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TOLLS AND CUSTOMS Florilegium Urbanum

Keywords: medieval York tolls murage smuggling fraud merchants dyers regulations oath disfranchisement

Subject: Steps to combat evasion of tolls
Original source: York city archives, Memorandum Book A/Y, ff.209-300
Transcription in: Maud Sellers, ed. York Memorandum Book, part II (1388-1493). Surtees Society, vol.125 (1914), 204-06.
Original language: Middle English
Location: York
Date: 1460


Thomas Beverlay, John Thrisk, William Stokton, Thomas Barton, Thomas Neleson, Richard Lematon, Nicholas Holgate, John Marton, William Barlay, John Ince, of the 12; Christopher Both, John Marshall, sheriffs; William Abirford, William Stanes, Thomas Scauceby, Richard Thornton, Thomas Curtays, John Gyllyote, John Voure, John Glasyn, William Wright, William Cleveland, John Coupeland, of the 24, were assembled in the council chamber of the city of York, the 22nd May, 1460, to consider the great deterioration of the city, which increases daily due to the evasion of toll and murage payable to the mayor and community of this city. Not only by deceit on the part of merchants who are citizens of this city, by importing and exporting various goods and merchandize belonging to other men under guise of being their own goods and merchandize, and on the part of other citizens of the city in appropriating and declaring various kinds of grain to have been purchased by them in other parts of this kingdom of England, at their own risk. But also by dyers of the city importing to and exporting from this city wool, cloth and yarn belonging to various country-dwellers, without paying toll and murage; and also by making deceitful agreements with outsiders [for the latter] to transport various goods and merchandize to a certain place near the franchise of this city, and then the citizens to take responsibility for them from there into the city, with the intent of evading payment of toll and murage of the city, contrary to the grants and confirmations of the king and his ancestors and also contrary to the ordinances and customs of this city. Therefore, for the correction of this situation, it is ordained and established in the way and form that follows, by the advice and full agreement of the whole community of the city:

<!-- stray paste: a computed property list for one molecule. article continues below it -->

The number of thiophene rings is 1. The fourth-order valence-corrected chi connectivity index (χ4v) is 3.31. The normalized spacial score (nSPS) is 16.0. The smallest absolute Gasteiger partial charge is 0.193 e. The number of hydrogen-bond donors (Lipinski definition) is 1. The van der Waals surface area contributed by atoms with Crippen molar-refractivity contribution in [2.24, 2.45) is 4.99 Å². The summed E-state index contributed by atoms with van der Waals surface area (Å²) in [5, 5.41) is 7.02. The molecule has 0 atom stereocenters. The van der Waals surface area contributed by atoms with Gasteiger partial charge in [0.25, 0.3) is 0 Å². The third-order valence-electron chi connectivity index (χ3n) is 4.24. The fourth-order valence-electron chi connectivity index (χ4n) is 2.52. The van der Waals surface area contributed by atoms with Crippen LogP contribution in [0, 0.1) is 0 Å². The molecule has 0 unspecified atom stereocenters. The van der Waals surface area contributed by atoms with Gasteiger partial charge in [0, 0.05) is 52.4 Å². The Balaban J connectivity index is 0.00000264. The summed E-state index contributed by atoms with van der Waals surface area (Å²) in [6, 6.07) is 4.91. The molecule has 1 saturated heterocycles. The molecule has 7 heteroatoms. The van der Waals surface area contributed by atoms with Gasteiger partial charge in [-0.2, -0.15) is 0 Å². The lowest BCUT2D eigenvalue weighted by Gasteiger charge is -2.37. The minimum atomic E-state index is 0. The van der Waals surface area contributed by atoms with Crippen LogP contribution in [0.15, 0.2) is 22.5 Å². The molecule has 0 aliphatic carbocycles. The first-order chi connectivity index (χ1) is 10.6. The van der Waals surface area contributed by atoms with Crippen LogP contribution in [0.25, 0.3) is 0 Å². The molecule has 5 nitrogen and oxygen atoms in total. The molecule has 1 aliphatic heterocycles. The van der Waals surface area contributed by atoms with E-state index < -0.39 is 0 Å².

First, that if any merchant who is a freeman of this city exports to be sold in other parts of this kingdom, or imports from any part of this kingdom, by water or by land, iron, oil, tar, wine, wax, soap, woad, madder, alum, tin, lead, or any merchandize of whatever kind at all, [he] shall take oath upon a book that they are his own personal goods and merchandize, being imported or exported at his own risk. So that, if they happen through any cause to be destroyed or lost, by land or by water, the loss falls solely upon himself and not on any other person. And [he shall swear] that they have not been bought or sold with the intent of evading or defrauding, by any kind of deceit, the officers of this city of toll or murage or anything payable to the city.